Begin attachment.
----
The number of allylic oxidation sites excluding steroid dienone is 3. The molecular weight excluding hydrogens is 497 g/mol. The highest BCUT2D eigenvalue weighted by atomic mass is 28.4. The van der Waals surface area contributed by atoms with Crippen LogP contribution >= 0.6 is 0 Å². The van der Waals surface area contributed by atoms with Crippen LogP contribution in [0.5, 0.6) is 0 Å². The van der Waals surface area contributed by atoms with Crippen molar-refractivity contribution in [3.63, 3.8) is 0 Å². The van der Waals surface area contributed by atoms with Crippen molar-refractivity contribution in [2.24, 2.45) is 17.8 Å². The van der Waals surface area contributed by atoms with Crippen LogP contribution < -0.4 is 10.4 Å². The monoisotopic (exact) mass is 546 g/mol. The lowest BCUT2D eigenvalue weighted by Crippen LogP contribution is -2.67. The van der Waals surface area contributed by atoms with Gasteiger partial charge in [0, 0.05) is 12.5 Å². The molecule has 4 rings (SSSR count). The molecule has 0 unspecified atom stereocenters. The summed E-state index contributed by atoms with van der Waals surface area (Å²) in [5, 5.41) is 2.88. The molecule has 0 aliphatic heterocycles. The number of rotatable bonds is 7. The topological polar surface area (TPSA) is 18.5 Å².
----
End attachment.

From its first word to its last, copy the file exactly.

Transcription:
The number of allylic oxidation sites excluding steroid dienone is 3. The molecular weight excluding hydrogens is 497 g/mol. The highest BCUT2D eigenvalue weighted by atomic mass is 28.4. The van der Waals surface area contributed by atoms with Crippen LogP contribution >= 0.6 is 0 Å². The van der Waals surface area contributed by atoms with Crippen LogP contribution in [0.5, 0.6) is 0 Å². The van der Waals surface area contributed by atoms with Crippen molar-refractivity contribution in [3.63, 3.8) is 0 Å². The van der Waals surface area contributed by atoms with Crippen molar-refractivity contribution in [2.24, 2.45) is 17.8 Å². The van der Waals surface area contributed by atoms with Crippen LogP contribution < -0.4 is 10.4 Å². The monoisotopic (exact) mass is 546 g/mol. The lowest BCUT2D eigenvalue weighted by Crippen LogP contribution is -2.67. The van der Waals surface area contributed by atoms with Gasteiger partial charge in [0, 0.05) is 12.5 Å². The molecule has 4 rings (SSSR count). The molecule has 0 unspecified atom stereocenters. The summed E-state index contributed by atoms with van der Waals surface area (Å²) in [5, 5.41) is 2.88. The molecule has 0 aliphatic heterocycles. The number of rotatable bonds is 7. The topological polar surface area (TPSA) is 18.5 Å².